The Scapegoat

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The Scapegoat, 1854.

The Scapegoat is an oil painting by William Holman Hunt in the Pre-Raphaelite style. Hunt began painting it at Oosdoom by the Dead Sea in 1854 and finished it in his studio in London. The painting is a depiction of a lonely goat in a desolate wasteland. It's horns are adorned with red cloth signifying that this sad creature is a scapegoat, and the skeletons littered around it foretell the poor animal's fate. The barbaric Jewish ritual of the scapegoat is described in the Book of Leviticus: the sins of the townsfolk are placed onto a young healthy goat with the blood-red cloth and the animal is banished from the town to die in the wilderness as a blood sacrifice to Yahweh thereby nullify the crimes of the townsfolk.

Thinking about this painting is very emotional for me. The pathetic beast has no idea what's going to happen to it despite being surrounded by skeletons of its kin. The sun is setting, not just on the harsh wilderness, but on the goat's very life, and soon nocturnal predators will come to tear it to shreds. And why? Because a primitive people believe that through its death they will be spared from the violent wrath of their volcano god. It's a belief of justice through proxy, which is both immoral and tragic, and the idea that this happens year after year for thousands of years to thousands of goats is very depressing.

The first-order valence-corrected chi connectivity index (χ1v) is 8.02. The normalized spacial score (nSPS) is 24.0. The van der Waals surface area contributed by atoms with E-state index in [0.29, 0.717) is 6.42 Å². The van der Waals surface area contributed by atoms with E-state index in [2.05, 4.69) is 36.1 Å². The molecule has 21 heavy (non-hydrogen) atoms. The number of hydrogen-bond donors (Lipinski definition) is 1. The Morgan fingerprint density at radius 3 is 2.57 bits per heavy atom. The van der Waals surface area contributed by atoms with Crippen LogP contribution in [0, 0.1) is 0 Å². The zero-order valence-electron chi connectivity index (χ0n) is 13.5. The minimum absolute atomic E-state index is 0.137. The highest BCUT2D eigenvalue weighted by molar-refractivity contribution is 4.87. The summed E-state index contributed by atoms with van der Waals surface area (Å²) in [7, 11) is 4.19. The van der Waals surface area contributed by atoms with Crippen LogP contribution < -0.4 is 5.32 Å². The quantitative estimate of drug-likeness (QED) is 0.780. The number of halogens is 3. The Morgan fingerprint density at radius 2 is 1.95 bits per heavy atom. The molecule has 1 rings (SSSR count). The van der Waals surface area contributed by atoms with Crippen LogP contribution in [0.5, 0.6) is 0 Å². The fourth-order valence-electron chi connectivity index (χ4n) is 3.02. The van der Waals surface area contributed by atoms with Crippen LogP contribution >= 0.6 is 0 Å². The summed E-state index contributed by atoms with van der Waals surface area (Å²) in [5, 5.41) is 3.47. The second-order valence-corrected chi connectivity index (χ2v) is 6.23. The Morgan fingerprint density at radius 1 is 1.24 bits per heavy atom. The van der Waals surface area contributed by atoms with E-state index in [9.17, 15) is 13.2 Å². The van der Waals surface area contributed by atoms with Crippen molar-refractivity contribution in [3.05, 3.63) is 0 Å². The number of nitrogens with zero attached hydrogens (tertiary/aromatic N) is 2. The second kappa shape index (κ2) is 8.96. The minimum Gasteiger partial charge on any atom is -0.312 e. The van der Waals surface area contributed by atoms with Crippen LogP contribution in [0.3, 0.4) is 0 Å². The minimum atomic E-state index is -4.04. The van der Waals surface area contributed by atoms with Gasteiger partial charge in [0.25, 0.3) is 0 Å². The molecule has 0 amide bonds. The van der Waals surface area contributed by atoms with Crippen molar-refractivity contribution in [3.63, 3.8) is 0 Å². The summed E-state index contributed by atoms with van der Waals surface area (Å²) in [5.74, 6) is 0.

The lifelike quality of the painting only adds to the barbarism. The shaggy goat's fur is practically pettable, and his open mouth and protruding tongue are captured in a very life-like bleat for help that will never come. The purple mountains and reflective water on the uninviting salt flats really help frame the feeble goat and make you wish you could rescue him. Hunt was a Christian and painted this picture as a means of converting Jews to Christianity by trying to impress upon them how the crucifixion of Jesus was effectively the ultimate scapegoat, therefore ending the need for practicing this disgusting ritual. But, for me, this painting powerfully illustrates how utterly abominable a god would have to be to demand such a repugnant act. Hunt sought to convert me, but ironically only helped pushed me further away from his views.

Two paintings were made of this depiction. The preliminary painting uses darker, but more colorful, tones and includes a rather out-of-place rainbow considering how dark the scene is. The final version is a bit lighter, but more drab. The goat is lighter as well and the rainbow is gone. I presume the earlier painting was the very same painting Hunt began on location.